“Rabih?” A woman’s voice echoes around Iniva’s light-filled main gallery. “Rabih!” she calls again, anxiously.
The woman is Catherine Deneuve, seen walking through bombed-out and derelict urban streets; or it could be Catherine Deneuve acting a role, the role of a Western woman lost somewhere in the Middle East. The short clip, part of an installation titled Je Veux Voir (2010)(from the 2008 film written and directed by Joana Hadjithomas and Khalil Joreige, and featuring, among others, the artist Rabih Mroué, as himself) makes it impossible to tell. In navigating the history of the Lebanese Civil War and its aftermath, Mroué’s work operates in the space where fiction breaches reality, and where political realities are driven by conflicting collective narratives, investigating how individual recollection and identity can exist in a context where the violence of the recent past cannot easily be acknowledged in the present. Read More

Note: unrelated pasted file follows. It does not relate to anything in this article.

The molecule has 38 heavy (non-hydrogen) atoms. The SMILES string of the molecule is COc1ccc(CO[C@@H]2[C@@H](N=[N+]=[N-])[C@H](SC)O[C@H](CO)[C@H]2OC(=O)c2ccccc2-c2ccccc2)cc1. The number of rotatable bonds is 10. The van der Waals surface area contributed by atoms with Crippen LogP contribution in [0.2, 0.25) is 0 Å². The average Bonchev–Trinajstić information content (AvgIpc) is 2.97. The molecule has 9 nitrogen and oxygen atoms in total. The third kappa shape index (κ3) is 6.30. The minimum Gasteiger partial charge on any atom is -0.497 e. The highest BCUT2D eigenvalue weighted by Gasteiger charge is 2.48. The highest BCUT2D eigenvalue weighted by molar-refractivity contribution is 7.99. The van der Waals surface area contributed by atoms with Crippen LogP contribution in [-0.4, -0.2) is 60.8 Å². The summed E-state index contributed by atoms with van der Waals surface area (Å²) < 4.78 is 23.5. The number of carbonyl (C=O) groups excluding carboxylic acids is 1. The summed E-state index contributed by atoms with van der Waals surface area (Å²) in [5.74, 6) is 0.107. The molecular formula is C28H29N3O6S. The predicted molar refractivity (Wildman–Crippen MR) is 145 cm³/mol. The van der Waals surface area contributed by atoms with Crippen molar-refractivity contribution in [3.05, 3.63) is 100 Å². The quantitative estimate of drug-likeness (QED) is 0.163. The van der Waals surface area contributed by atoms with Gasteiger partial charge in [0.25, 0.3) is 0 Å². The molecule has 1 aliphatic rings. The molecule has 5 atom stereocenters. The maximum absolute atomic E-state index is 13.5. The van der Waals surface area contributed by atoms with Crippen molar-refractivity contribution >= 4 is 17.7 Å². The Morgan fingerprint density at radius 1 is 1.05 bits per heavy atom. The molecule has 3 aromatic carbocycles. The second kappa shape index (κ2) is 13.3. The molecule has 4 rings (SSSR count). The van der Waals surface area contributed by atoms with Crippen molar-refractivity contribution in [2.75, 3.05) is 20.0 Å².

While a lot of people in the artworld like to think that art should be political, things get more serious when artists find themselves facing political repression for their outspoken views.
It is now two months since Chinese artist and activist Ai Weiwei was first detained by the Chinese authorities – at the time of writing he has been heard of only once, in which time Ai’s disappearance has become an international cause célèbre. It makes discussing Ai’s art separately from his personal predicament tricky. For, while it’s easy to shower the artist and his work with sympathetic support, this reduces his art to a simple placeholder for his principled opposition to the Chinese authorities, and does little justice to its particular artistic qualities, and the political ambiguities and contradictions it expresses. Read More